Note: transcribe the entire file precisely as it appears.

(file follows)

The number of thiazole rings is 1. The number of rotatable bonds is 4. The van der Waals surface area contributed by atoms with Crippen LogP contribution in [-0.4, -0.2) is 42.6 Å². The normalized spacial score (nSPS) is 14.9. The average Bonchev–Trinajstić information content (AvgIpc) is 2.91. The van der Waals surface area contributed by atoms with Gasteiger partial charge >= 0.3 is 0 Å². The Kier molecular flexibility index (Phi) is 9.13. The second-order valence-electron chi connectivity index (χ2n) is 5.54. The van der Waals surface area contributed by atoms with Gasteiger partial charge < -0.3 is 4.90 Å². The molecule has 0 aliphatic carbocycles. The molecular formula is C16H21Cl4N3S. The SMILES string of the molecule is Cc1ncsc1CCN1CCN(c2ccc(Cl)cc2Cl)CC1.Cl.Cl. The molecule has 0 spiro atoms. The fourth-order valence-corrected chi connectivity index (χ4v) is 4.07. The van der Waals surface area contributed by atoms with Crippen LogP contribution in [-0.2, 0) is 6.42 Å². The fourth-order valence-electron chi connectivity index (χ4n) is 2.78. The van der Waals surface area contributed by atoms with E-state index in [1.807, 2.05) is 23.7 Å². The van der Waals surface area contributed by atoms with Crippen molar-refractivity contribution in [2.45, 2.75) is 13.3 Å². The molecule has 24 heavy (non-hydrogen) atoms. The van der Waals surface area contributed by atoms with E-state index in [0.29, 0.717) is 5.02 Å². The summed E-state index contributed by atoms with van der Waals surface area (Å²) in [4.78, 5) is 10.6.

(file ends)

The number of thiazole rings is 1. The number of rotatable bonds is 4. The van der Waals surface area contributed by atoms with Crippen LogP contribution in [-0.4, -0.2) is 42.6 Å². The normalized spacial score (nSPS) is 14.9. The average Bonchev–Trinajstić information content (AvgIpc) is 2.91. The van der Waals surface area contributed by atoms with Gasteiger partial charge >= 0.3 is 0 Å². The Kier molecular flexibility index (Phi) is 9.13. The second-order valence-electron chi connectivity index (χ2n) is 5.54. The van der Waals surface area contributed by atoms with Gasteiger partial charge < -0.3 is 4.90 Å². The molecule has 0 aliphatic carbocycles. The molecular formula is C16H21Cl4N3S. The SMILES string of the molecule is Cc1ncsc1CCN1CCN(c2ccc(Cl)cc2Cl)CC1.Cl.Cl. The molecule has 0 spiro atoms. The fourth-order valence-corrected chi connectivity index (χ4v) is 4.07. The van der Waals surface area contributed by atoms with Crippen LogP contribution in [-0.2, 0) is 6.42 Å². The fourth-order valence-electron chi connectivity index (χ4n) is 2.78. The van der Waals surface area contributed by atoms with E-state index in [1.807, 2.05) is 23.7 Å². The van der Waals surface area contributed by atoms with Crippen molar-refractivity contribution in [2.45, 2.75) is 13.3 Å². The molecule has 24 heavy (non-hydrogen) atoms. The van der Waals surface area contributed by atoms with E-state index in [0.29, 0.717) is 5.02 Å². The summed E-state index contributed by atoms with van der Waals surface area (Å²) in [4.78, 5) is 10.6.